I think I'm the type of person easily overwhelmed and this week has thrown more than its fair share of obstacles my way. In the last 3 days alone, I have attended the funeral of a friend's 14 year old son, found out about a friend's cancer diagnosis, heard about a family member who lost her job and received word that another friend had emergency surgery. Last night when J got home, we were talking about another sad situation involving a teenager who is wrapped up in a world she's constructed - one that bears little resemblance to reality. We talked for a while and then I said, "I can't talk about this anymore. It's just too much for me right now."
In this midst of all of this, I read yesterday a prayer of Hild of Whitby. This seventh century woman founded a double monastery that was home to both men and women. Can you imagine being a woman of that time and holding that kind of influential position? I mentally shrink from the idea. Yet when I read this prayer in Celtic Daily Prayer, it resonated with me:
Take me often from the tumult of things
into Thy presence.
There show me what I am,
and what Thou hast purposed me to be.
Then hide me from Thy tears.
O King and Saviour,
what is Thy gift to me?
And do I use it to Thy pleasing?
The prayer goes on for several more stanzas, but I think these two questions are enough to ponder for now. What is God's gift to me? Do I use it to his pleasing? I also love the idea of imploring God to remove me from the tumult of thing into his presence. Surely this is the key to not being so overwhelmed.
What does that look like from a practical standpoint? There are still children to be taught, a family to be fed, laundry to be washing and myriad other tasks to be completed. I can't simply check out of my life. This week, I've tried to take care of the essentials and let the other things go. That means the laundry is washed, but the bathroom floors aren't mopped. Math was done today, but not Latin. Dinner tonight will be pasta with bottled sauce, not one from scratch.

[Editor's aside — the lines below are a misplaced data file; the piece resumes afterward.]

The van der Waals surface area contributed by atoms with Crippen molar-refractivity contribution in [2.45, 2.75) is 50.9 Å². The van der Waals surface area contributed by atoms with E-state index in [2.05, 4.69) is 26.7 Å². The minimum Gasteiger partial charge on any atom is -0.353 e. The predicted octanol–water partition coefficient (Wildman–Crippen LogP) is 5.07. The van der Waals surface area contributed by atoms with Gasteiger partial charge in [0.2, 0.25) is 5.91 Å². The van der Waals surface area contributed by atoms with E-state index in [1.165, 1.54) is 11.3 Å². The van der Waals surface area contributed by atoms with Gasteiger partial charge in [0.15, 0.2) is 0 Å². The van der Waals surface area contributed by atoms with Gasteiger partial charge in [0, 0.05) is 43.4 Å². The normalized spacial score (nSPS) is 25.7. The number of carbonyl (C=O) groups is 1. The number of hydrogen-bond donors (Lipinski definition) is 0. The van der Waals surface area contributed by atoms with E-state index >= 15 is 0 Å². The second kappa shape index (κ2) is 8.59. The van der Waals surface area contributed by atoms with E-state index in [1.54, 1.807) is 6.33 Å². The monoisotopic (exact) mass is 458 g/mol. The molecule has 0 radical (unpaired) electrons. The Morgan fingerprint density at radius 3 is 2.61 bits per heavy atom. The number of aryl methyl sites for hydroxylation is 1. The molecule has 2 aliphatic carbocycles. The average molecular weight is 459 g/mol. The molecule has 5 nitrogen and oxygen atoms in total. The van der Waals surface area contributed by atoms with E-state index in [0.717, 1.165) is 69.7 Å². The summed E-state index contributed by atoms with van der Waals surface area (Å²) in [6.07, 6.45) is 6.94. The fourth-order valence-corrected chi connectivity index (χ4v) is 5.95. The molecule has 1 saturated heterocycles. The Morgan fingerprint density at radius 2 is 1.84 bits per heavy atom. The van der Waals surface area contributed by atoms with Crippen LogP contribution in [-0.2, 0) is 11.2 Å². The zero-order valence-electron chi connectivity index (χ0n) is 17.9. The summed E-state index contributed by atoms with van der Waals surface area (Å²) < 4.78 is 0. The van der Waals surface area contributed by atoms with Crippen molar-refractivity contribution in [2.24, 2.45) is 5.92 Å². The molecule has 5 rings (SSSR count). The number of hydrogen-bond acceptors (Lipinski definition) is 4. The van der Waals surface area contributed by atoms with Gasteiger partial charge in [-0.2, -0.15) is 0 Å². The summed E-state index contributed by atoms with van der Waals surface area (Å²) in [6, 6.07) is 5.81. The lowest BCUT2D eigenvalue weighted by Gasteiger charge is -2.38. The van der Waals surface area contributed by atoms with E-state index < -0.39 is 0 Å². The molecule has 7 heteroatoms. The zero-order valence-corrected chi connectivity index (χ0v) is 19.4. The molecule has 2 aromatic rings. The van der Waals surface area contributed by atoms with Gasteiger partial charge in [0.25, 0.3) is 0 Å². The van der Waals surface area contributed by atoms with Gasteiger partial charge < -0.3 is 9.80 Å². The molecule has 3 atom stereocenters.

Fighting being overwhelmed with the tool of contemplation also means there is a pot filled with orange peels and cinnamon simmering on my stove, filling the house with a fragrant aroma - one that reminds me that even in the midst of so much pain, so much brokenness, there is good in this life. It means leaving my daughters to finish their history while I retreat upstairs to read in Luke. It means turning on Christmas music while I work (even if it is 6 days before Thanksgiving - I know what my soul needs and it needs Christmas music!).
Near the end of Hild's prayer, it says:
May I be equal to Your hope of me.
If I am weak,
I ask that You send only what I can bear.
If I am strong,
may I shrink from no testing
that shall yield increase of strength
or win security for my spirit.
I have been asking God to send me only what I can bear, for I feel weak indeed. I can't fix the things that are broken in the lives of those I love. I can only hope to not be too upset, to not be thrown off the task of loving my family well and seeking the Lord in the midst of it all.